Results); * notify me of new content relevant to my interests (by allowing me to subscribe to particular topics or keywords by email or RSS or within a
Designated app with push notification support) * provide reviews about the accessibility of venues, products and services; * provide guides/tips/workarounds
For using inaccessible or partially accessible products/services; * allow users to request reviews of particular venues, products or services so that those
Who have used them (or have the means/inclination to do so) can provide a review, informing decisions; * provide a space and a method for young people
To organise, advocate and lobby on for issues of interest to young people with vision impairment; * work on all Apple platforms like Mac, iOS and Apple
Watch.”

Survey results


Recent posts



Zest 101

If you're a first time visitor, welcome! If you're a regular Zest reader or contributor, welcome back. Here's a quick snapshot of Zest.

Zest is an online space for people around the ages of 18 to 35 who live with blindness or low vision. Whether it’s talking about dating, socialising, travelling, your studies, working or simply useful things to do when you are chilling in your own time, we want this to be the place where you can ask questions and interact with others who have similar experiences to yourself. Zest is your community, and we hope you introduce yourself and share. Don’t be shy.


Quick Links

Note: some links will display a new page, others will update sections further down this page.
Sign Up Log in Guest Book and Introductions Forums News Feed Useful Links

Subscribe for updates!

We put together a short newsletter every couple of weeks to summarise the latest Zest topics, conversations and news.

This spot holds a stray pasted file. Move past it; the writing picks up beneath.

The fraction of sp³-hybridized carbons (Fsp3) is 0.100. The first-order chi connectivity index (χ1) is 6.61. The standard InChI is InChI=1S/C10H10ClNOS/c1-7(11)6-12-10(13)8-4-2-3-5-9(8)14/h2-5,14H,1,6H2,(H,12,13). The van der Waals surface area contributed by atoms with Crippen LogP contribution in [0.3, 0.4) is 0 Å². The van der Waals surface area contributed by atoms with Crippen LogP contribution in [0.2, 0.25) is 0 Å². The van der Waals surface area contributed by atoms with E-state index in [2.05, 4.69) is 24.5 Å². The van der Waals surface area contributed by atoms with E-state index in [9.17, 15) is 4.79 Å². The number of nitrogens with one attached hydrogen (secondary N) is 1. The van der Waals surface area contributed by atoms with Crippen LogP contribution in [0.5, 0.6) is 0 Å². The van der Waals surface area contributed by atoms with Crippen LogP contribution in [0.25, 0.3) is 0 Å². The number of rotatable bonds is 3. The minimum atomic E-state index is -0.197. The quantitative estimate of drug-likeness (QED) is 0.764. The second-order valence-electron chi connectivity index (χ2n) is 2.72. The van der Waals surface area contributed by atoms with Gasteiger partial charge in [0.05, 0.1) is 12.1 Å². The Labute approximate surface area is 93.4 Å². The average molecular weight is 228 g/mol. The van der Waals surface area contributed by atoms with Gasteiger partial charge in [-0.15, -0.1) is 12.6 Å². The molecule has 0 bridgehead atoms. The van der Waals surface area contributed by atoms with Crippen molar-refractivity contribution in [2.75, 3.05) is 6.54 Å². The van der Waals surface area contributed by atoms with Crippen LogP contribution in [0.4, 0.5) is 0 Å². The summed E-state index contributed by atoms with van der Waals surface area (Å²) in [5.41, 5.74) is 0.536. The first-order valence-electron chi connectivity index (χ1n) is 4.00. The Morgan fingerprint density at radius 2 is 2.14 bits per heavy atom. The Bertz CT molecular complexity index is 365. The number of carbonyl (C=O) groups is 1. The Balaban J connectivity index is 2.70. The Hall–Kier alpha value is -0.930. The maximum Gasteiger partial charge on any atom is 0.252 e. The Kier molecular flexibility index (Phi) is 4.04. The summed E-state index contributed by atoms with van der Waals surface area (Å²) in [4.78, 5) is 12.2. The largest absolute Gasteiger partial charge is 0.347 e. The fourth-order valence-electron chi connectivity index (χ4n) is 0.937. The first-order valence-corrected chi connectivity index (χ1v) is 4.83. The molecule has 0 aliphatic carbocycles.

Subscribe to the mailing list by entering your email address in the text box on this page. Y ou can do this by pressing the letter E on your keyboard or navigating via headings by pressing H.


Check out our audio guide on navigating Zest or our tips on navigating Zest with a screenreader

The Zest team welcomes suggestions and ideas to improve the site. To contact us or make a suggestion simply email: zest@visionaustralia.org


While we try to ensure the Zest pages have accurate information and resources, Zest is a place for people to share personal experiences and solutions. The information on these pages is not meant to be a substitute for professional assistance or advice.

Discussions: All (22) Open (22)
  • You need to be signed in to add your comment.

    Has anyone heard about or used Soundscape App yet? I'd be curious to know.

    Soundscape is a free app developed by Microsoft for people who are blind or low vision. It is somewhat similar to Blindsquare but instead of clock directions to pointout landmarks you hear the direction of the landmark  through headphones. You can also plot your own locations and becons and name them so you aren't just relying on information already entered into the map about your local area. It is my understanding that a lot of people are using it with bone conducting headphones like aftershocks to ensure...

    Has anyone heard about or used Soundscape App yet? I'd be curious to know.